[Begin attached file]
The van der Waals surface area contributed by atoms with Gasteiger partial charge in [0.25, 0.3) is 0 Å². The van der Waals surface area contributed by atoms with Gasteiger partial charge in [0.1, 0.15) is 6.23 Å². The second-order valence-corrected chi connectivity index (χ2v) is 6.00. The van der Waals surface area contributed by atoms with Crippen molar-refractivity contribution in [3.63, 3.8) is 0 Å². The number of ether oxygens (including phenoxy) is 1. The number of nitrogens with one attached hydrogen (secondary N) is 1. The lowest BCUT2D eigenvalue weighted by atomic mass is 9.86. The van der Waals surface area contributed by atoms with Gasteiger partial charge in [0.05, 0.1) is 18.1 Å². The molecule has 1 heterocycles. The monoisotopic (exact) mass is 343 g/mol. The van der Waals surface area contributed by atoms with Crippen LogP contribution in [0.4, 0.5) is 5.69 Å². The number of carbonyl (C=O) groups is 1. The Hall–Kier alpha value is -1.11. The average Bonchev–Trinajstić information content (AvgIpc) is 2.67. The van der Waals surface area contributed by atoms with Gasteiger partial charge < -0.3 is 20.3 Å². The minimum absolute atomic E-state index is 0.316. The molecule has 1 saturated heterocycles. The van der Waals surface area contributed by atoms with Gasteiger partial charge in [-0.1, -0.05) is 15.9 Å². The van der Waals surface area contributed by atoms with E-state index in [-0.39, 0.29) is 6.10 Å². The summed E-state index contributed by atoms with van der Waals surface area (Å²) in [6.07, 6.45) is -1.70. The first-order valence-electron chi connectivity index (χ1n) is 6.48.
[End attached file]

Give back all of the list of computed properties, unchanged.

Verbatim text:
The van der Waals surface area contributed by atoms with Gasteiger partial charge in [0.25, 0.3) is 0 Å². The van der Waals surface area contributed by atoms with Gasteiger partial charge in [0.1, 0.15) is 6.23 Å². The second-order valence-corrected chi connectivity index (χ2v) is 6.00. The van der Waals surface area contributed by atoms with Crippen molar-refractivity contribution in [3.63, 3.8) is 0 Å². The number of ether oxygens (including phenoxy) is 1. The number of nitrogens with one attached hydrogen (secondary N) is 1. The lowest BCUT2D eigenvalue weighted by atomic mass is 9.86. The van der Waals surface area contributed by atoms with Gasteiger partial charge in [0.05, 0.1) is 18.1 Å². The molecule has 1 heterocycles. The monoisotopic (exact) mass is 343 g/mol. The van der Waals surface area contributed by atoms with Crippen LogP contribution in [0.4, 0.5) is 5.69 Å². The number of carbonyl (C=O) groups is 1. The Hall–Kier alpha value is -1.11. The average Bonchev–Trinajstić information content (AvgIpc) is 2.67. The van der Waals surface area contributed by atoms with Gasteiger partial charge < -0.3 is 20.3 Å². The minimum absolute atomic E-state index is 0.316. The molecule has 1 saturated heterocycles. The van der Waals surface area contributed by atoms with Gasteiger partial charge in [-0.1, -0.05) is 15.9 Å². The van der Waals surface area contributed by atoms with E-state index in [-0.39, 0.29) is 6.10 Å². The summed E-state index contributed by atoms with van der Waals surface area (Å²) in [6.07, 6.45) is -1.70. The first-order valence-electron chi connectivity index (χ1n) is 6.48.